Here’s the question I would most love to have answered about the Lakin case: what advice did Paul Rolf Jensen give to LTC Lakin leading up to today’s ruling?
I hear very good things about LTC Lakin’s detailed defense counsel, MAJ Kemkes. While obviously I have no way of knowing for sure, we can very safely assume that he advised LTC Lakin that there is no way his request for discovery would be successful and that he should explore available avenues to protect himself from the consequences of his deliberate decision to disobey orders on a basis that the law will not recognize as a defense.
Given that we can be almost certain that MAJ Kemkes gave LTC Lakin that advice (the same advice that all of those of us who are judge advocates would no doubt have given LTC Lakin), what advice did Mr. Jensen give? Mr. Jensen obviously recommended a course of action different than that proposed by MAJ Kemkes. To what extent, if at all, will today’s events lead LTC Lakin to lose confidence in Mr. Jensen’s advice?
That depends on what Mr. Jensen’s advice was. It seems to me that there are three principal possibilities:
(1) Mr. Jensen reasonably told LTC Lakin that there is virtually no prospect that the military judge would order discovery and an almost certainty that the military judge will find that the orders given to LTC Lakin were lawful and so instruct the members. Mr. Jensen might have further advised LTC Lakin that the consequence of moving forward is likely a dismissal from the Army and the loss of any pension, with a real possibility of jail time as well. He might have futher advised him that while only LTC Lakin can choose whether to face those consequences, if they are imposed, then that opens the avenues for appeals and collateral challenges to the likely denial of discovery. If that’s the advice Mr. Jensen gave, then today’s events probably won’t cause LTC Lakin to lose any confidence in Mr. Jensen. Now the only question is whether, as he draws closer to the noose, LTC Jensen might lose his resolve and attempt to cut a deal.
(2) Mr. Jensen gave guano crazy advice to LTC Lakin that either the Army would back down out of fear of being compelled to produce the requested discovery or the military judge would likely order the requested discovery. If that was the advice given, then presumably LTC Lakin lost a great deal of confidence in Mr. Jensen today and may now see MAJ Kemkes’ legal advice as being superior to that of Mr. Jensen.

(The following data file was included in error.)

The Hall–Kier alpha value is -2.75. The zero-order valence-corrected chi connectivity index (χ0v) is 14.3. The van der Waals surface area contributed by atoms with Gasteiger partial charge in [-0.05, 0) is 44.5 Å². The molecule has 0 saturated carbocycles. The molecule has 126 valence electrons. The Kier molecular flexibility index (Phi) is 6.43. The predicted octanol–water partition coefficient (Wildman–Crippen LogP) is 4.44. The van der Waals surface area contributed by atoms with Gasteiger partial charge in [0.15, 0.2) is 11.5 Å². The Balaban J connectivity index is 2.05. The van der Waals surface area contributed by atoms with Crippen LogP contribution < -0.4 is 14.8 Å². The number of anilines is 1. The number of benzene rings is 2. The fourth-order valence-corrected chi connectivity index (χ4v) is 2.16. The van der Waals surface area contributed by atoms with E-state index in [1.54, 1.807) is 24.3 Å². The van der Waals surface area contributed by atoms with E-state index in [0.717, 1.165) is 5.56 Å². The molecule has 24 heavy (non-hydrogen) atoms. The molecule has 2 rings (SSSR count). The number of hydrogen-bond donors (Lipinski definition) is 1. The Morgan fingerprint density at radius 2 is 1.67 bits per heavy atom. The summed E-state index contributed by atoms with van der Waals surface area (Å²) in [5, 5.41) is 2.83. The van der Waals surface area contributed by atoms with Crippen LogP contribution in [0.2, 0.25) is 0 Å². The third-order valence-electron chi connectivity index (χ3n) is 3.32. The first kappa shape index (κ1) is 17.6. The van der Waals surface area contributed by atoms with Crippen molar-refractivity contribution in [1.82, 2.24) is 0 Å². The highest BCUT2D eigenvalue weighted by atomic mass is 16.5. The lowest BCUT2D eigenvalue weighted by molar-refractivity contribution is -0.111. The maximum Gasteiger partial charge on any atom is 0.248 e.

(3) Mr. Jensen said something along the lines that the question of whether the discovery will be ordered is an open question upon which reasonable minds might disagree. Some military judges might order the discovery while some might not. The appellate courts will have to ultimately resolve the issue. If he’s unlucky enough to draw one of those military judges who believes that he’s not entitled to the discovery, then LTC Lakin will probably face appellate leave and/or confinement while that issue is hashed out on appeal. While I believe that such advice would be almost as guano crazy as #2 above, today’s ruling wouldn’t necessarily lead LTC Lakin to see that such advice was incorrect. On the other hand, obviously LTC Lakin is an intelligent man and Phil Cave’s eyewitness assessment of today’s ruling is that Judge Lind demolished Mr. Jensen’s legal arguments. Might that lead LTC Lakin to conclude that MAJ Kemkes’ legal advice was more sound than that of Mr. Jensen? Probably not. I’m not trying to be flippant when I say that if LTC Lakin yielded to an objectively reasonable assessment of the situation, he wouldn’t have embarked on the particular path toward Leavenworth, Kansas on which he’s currently hiking. LTC Lakin is acting under the dictionary definition of a delusion: “an erroneous belief that is held in the face of evidence to the contrary.” It seems doubtful that listening to Judge Lind’s ruling today would cause LTC Lakin to slap his forehead like in those old V-8 commercials and exclaim, “NOW I understand why the requested documents have no legal relevance to the charges against me.”
So, interestingly, probably the only real prospect for LTC Lakin now taking actions that are in his objective best interest (trying to cut a deal to limit the negative consequences of his previous actions) is if Mr. Jensen provided him with guano crazy assurances of success. If Mr. Jensen provided any other advice, it seems likely that LTC Lakin will continue his hike on the Leavenworth trail.